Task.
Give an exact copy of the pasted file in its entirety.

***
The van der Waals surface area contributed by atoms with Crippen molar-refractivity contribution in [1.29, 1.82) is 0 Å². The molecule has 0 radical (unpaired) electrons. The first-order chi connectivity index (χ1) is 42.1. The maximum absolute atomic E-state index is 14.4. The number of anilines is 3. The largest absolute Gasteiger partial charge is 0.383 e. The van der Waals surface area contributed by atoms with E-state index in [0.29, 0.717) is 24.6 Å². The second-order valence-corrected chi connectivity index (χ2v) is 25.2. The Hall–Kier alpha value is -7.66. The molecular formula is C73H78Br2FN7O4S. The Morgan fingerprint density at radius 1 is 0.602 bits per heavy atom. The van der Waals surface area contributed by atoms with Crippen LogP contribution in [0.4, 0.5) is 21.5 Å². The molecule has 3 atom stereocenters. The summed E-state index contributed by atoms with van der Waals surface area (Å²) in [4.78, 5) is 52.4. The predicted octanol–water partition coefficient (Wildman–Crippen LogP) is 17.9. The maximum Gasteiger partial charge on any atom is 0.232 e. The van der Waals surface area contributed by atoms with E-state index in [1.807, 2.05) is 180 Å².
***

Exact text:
The van der Waals surface area contributed by atoms with Crippen molar-refractivity contribution in [1.29, 1.82) is 0 Å². The molecule has 0 radical (unpaired) electrons. The first-order chi connectivity index (χ1) is 42.1. The maximum absolute atomic E-state index is 14.4. The number of anilines is 3. The largest absolute Gasteiger partial charge is 0.383 e. The van der Waals surface area contributed by atoms with E-state index in [0.29, 0.717) is 24.6 Å². The second-order valence-corrected chi connectivity index (χ2v) is 25.2. The Hall–Kier alpha value is -7.66. The molecular formula is C73H78Br2FN7O4S. The Morgan fingerprint density at radius 1 is 0.602 bits per heavy atom. The van der Waals surface area contributed by atoms with Crippen LogP contribution in [0.4, 0.5) is 21.5 Å². The molecule has 3 atom stereocenters. The summed E-state index contributed by atoms with van der Waals surface area (Å²) in [4.78, 5) is 52.4. The predicted octanol–water partition coefficient (Wildman–Crippen LogP) is 17.9. The maximum Gasteiger partial charge on any atom is 0.232 e. The van der Waals surface area contributed by atoms with E-state index in [1.807, 2.05) is 180 Å².